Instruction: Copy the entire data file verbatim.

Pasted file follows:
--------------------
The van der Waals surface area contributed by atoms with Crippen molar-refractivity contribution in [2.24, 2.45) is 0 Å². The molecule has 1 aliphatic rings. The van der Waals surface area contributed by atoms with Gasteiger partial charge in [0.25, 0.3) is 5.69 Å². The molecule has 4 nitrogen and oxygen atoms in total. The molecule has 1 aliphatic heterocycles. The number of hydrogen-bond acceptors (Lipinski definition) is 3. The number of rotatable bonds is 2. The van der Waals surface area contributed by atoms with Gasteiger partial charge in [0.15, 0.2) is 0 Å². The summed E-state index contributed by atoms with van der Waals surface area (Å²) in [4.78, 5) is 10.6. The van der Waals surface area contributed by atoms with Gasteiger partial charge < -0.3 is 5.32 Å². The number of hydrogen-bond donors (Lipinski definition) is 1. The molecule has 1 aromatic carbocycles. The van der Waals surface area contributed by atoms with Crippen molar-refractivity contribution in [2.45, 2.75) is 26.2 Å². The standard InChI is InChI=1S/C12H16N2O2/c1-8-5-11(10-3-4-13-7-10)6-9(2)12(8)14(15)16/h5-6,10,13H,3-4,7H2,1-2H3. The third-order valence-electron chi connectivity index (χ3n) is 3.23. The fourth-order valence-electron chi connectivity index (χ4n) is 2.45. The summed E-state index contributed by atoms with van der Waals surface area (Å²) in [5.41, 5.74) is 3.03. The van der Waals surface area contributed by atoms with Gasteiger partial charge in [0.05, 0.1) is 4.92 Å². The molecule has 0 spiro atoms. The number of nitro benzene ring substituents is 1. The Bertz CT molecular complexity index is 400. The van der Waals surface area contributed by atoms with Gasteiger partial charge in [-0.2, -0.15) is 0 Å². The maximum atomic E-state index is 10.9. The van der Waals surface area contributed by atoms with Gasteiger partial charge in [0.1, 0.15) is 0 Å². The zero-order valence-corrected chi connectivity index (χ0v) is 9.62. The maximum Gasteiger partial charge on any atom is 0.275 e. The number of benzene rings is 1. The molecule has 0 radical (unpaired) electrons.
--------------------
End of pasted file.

The van der Waals surface area contributed by atoms with Crippen molar-refractivity contribution in [2.24, 2.45) is 0 Å². The molecule has 1 aliphatic rings. The van der Waals surface area contributed by atoms with Gasteiger partial charge in [0.25, 0.3) is 5.69 Å². The molecule has 4 nitrogen and oxygen atoms in total. The molecule has 1 aliphatic heterocycles. The number of hydrogen-bond acceptors (Lipinski definition) is 3. The number of rotatable bonds is 2. The van der Waals surface area contributed by atoms with Gasteiger partial charge in [0.15, 0.2) is 0 Å². The summed E-state index contributed by atoms with van der Waals surface area (Å²) in [4.78, 5) is 10.6. The van der Waals surface area contributed by atoms with Gasteiger partial charge < -0.3 is 5.32 Å². The number of hydrogen-bond donors (Lipinski definition) is 1. The molecule has 1 aromatic carbocycles. The van der Waals surface area contributed by atoms with Crippen molar-refractivity contribution in [2.45, 2.75) is 26.2 Å². The standard InChI is InChI=1S/C12H16N2O2/c1-8-5-11(10-3-4-13-7-10)6-9(2)12(8)14(15)16/h5-6,10,13H,3-4,7H2,1-2H3. The third-order valence-electron chi connectivity index (χ3n) is 3.23. The fourth-order valence-electron chi connectivity index (χ4n) is 2.45. The summed E-state index contributed by atoms with van der Waals surface area (Å²) in [5.41, 5.74) is 3.03. The van der Waals surface area contributed by atoms with Gasteiger partial charge in [0.05, 0.1) is 4.92 Å². The molecule has 0 spiro atoms. The number of nitro benzene ring substituents is 1. The Bertz CT molecular complexity index is 400. The van der Waals surface area contributed by atoms with Gasteiger partial charge in [-0.2, -0.15) is 0 Å². The maximum atomic E-state index is 10.9. The van der Waals surface area contributed by atoms with Gasteiger partial charge in [0.1, 0.15) is 0 Å². The zero-order valence-corrected chi connectivity index (χ0v) is 9.62. The maximum Gasteiger partial charge on any atom is 0.275 e. The number of benzene rings is 1. The molecule has 0 radical (unpaired) electrons.